Persistent oncogenic hrHPV infection causes genetic and epigenetic changes . Promoter hypermethylation-mediated silencing of tumor suppressor genes is common in cervical carcinogenesis [12, 13]. Because DNA methylation can be easily quantitated using molecular methods, it is gaining attraction as a molecular assay for detecting cervical cancer . Several studies including our group have revealed that numerous aberrantly DNA-methylated cervical cancer-related genes could be potential biomarkers to improve cervical cancer detection [12, 15–17], to triage women with atypical squamous cells [18, 19] and low-grade squamous intraepithelial lesions (LSILs) in Pap smears . Methylated genes could be potential markers for the triage of hrHPV-positive women [21–27]. However, the sensitivity and specificity are not satisfactory even if combining two or more genes [23, 24, 26], highlighting the need for novel methylation biomarkers.
Using methylomic approaches, many methylated candidate genes have been revealed, including ADRA1D, AJAP1, COL6A2, EDN3, EPO, HS3ST2, MAGI2, POU4F3, PTGDR, SOX8, SOX17, ST6GAL2, SYT9, ZNF614 , SOX1, and PAX1 . The performance of these methylated genes to triage hrHPV-positive women remains unexplored.
Selection of potential candidate genes in hrHPV-positive women
Sensitivities and specificities of candidate genes in hrHPV-positive women (N = 67) in the selection set
Generation of methylation cutoff values for triage of hrHPV-positive women in the training set
Histopathology, mean age, and HPV percentage of the patients
Mean ± SD
46.8 ± 13.5
44.2 ± 13.3
Result of pathology
Performance of methylation biomarkers to detect CIN3+ in hrHPV-positive women at training and testing sets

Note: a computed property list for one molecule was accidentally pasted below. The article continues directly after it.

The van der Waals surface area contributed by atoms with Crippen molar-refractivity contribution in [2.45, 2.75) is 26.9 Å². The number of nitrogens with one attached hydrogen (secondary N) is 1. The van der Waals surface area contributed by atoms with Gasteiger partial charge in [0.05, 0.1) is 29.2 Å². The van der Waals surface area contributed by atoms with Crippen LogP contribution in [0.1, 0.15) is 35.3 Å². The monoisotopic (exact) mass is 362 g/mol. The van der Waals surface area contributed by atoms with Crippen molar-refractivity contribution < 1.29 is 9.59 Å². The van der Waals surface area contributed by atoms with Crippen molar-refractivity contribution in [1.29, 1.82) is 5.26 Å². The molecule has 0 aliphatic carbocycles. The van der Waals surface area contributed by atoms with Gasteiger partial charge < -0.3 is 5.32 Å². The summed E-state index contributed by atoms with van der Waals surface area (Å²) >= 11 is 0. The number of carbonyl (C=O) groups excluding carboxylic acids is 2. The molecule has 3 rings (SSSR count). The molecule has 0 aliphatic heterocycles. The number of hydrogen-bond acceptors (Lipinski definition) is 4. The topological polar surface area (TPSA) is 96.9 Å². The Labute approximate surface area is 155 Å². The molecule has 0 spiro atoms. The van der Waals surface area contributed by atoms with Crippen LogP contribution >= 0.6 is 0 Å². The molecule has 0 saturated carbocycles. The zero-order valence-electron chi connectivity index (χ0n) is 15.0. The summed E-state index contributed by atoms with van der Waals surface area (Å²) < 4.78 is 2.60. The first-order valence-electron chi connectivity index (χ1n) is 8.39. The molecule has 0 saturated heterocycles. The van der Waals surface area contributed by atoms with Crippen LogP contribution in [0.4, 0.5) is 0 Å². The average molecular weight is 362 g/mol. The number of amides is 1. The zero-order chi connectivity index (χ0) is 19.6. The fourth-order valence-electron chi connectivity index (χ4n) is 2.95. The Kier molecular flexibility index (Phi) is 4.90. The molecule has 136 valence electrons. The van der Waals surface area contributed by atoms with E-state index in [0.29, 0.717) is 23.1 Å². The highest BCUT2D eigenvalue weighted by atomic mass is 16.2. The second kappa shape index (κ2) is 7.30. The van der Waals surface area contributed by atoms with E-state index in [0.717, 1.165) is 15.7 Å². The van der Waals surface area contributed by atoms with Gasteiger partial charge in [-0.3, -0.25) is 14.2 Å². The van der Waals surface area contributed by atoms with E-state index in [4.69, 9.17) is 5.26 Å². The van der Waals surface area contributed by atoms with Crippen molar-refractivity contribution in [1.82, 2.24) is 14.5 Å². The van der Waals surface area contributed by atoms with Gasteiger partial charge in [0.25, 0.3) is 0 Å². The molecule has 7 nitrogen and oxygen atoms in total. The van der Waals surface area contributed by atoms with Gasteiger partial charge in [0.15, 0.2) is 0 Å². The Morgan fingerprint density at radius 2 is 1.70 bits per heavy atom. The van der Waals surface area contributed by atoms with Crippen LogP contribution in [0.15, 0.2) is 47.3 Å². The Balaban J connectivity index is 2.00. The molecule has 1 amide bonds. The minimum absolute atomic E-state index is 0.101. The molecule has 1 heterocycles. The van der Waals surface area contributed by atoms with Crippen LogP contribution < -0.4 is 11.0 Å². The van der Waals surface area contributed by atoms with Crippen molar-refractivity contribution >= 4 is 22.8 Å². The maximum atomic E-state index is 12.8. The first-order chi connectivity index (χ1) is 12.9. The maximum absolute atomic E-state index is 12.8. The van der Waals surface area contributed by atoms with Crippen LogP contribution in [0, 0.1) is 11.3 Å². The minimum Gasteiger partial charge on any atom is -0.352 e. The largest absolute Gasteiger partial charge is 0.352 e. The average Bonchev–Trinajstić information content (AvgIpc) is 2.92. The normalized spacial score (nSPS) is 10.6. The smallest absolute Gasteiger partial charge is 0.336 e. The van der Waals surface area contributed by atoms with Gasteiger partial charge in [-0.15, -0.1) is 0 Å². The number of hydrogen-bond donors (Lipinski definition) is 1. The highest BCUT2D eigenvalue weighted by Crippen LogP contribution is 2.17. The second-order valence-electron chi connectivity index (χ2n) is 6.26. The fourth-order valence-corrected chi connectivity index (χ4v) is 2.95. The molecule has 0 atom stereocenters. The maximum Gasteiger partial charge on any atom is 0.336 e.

M-index cutoff value
Training set (N = 68)
Testing set (N = 55)
Validation of the clinical performance of methylated genes in the testing set
Clinical performance of methylation biomarker in hrHPV-positive women of testing set stratified by histology
Total number of detectable
Methylation positive/total number (%)
Result of pathology
0/5 (0 %)
0/5 (0 %)
0/5 (0 %)
2/13 (15.4 %)
0/14 (0 %)
5/14 (35.7 %)
15/24 (62.5 %)
8/22 (36.3 %)
17/24 (70.8 %)
11/11 (100 %)
10/11 (90.9 %)
11/11 (100 %)
Previous studies support the concept that DNA methylation could be a potential molecular biomarker for detection of cervical lesions [12, 15, 16, 28, 30]. An ideal methylation biomarker should have better specificity than HPV testing and better sensitivity than cytology when applied as a primary screening tool. Recent studies proposed the alternative role of methylation biomarkers as a triage method for hrHPV-positive women [22–24, 26, 27]. More high-risk HPV genotype detection may have a better chance to include more women at risk for triage in the primary screening. In addition, the distribution of HPV type varies across continents because 16, 31, 33, and 18 are prevalent in Europe, and 16, 58, 52 and 18 are prevalent in the Asia–Pacific region [31, 32]. We used the Hybrid Capture II (HCII) assay for hrHPV testing, which assays 13 high-risk genotypes simultaneously [7, 32, 33]. The present study demonstrated that DNA methylation analysis as a triage for hrHPV-positive women is feasible. The POU4F3 methylation analysis confers the best clinical performance when combined with the HCII assay. In this study, the primary objective was to use broad-spectrum hrHPV testing capable of detecting more susceptible women for further triage with POU4F3 methylation to achieve a better sensitivity. Further hrHPV subtype analysis may clarify type-specific correlation with POU4F3 methylation, which may be useful in estimating the impact of molecular screening strategy using HPV detection followed by methylation triage in post-vaccination era.